50. Is Addario’s reaction to Uxval’s new philandering surprising to you? Why? What is the cost of her life’s work to her romantic relationships?
51. An American soldier sneers at her when she tells him she is with the New York Times. “They thought we were all lefties opposed to the war” (p. 107). Why would he think this?
52. Where do you get your news? What are effective ways to fact-check what you read? How can you understand bias and also avoid being taken in by fake news? If you’re interested in learning more, check out the News Literacy Project. You might also want to check out these Ten Questions for News Detection.References:The news literacy project (2017). Retrieved from http://www.thenewsliteracyproject.org/about ; Ten questions for news detection. (2017). The News Literacy Project. Retrieved from http://www.thenewsliteracyproject.org/sites/default/files/GO-TenQuestionsForFakeNewsFINAL.pdf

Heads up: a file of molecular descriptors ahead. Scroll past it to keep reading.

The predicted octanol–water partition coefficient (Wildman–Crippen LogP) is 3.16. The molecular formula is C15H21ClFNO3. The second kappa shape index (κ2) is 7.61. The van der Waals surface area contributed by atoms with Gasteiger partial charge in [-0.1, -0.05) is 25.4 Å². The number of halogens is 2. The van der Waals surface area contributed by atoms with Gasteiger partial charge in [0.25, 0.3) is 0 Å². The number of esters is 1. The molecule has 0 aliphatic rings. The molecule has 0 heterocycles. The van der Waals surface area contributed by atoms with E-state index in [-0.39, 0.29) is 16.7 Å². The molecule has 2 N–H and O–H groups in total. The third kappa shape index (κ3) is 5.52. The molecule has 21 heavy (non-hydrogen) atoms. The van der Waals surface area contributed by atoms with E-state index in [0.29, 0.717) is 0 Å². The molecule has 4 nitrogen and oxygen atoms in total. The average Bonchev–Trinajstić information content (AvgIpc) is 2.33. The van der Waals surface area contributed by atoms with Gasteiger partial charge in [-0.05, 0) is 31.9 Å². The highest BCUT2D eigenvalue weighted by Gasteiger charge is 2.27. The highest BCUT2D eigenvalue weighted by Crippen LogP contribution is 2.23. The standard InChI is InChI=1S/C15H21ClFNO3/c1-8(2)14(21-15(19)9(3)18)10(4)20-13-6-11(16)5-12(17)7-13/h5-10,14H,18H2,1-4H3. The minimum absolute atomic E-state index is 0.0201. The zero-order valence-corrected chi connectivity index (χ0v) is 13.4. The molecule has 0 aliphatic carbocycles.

53. When an American soldier is wounded in an IED attack, Addario, who had cleared access with the commanding officer, begins to shoot photos. She’s is censored by the soldiers, and not allowed to take more photos. What do you think about this occurrence?
54. Listen to this brief interview of Former Vice President Al Gore on NPR. He comments that “a free press is the immune system of representative democracy” but it is “not at all new for wealthy and powerful interests to hide the ball and ignore independent analyses of relevant facts.” Do you think Addario agrees with Gore’s assessment? What part of her memoir supports or refutes this point of view? Do you agree with him? Explain. Reference: Shapiro, A. & Cornish, A. (Hosts). (2017, Mar 14). In the age of fake news and alternative facts, Al Gore remains optimistic. NPR All Things Considered. Retrieved from http://www.npr.org/2017/03/14/520162882/in-the-age-of-fake-news-and-alternative-facts-al-gore-remains-optimistic
55. At the end of this chapter, Addario wants to call her mother. What is her state of mind?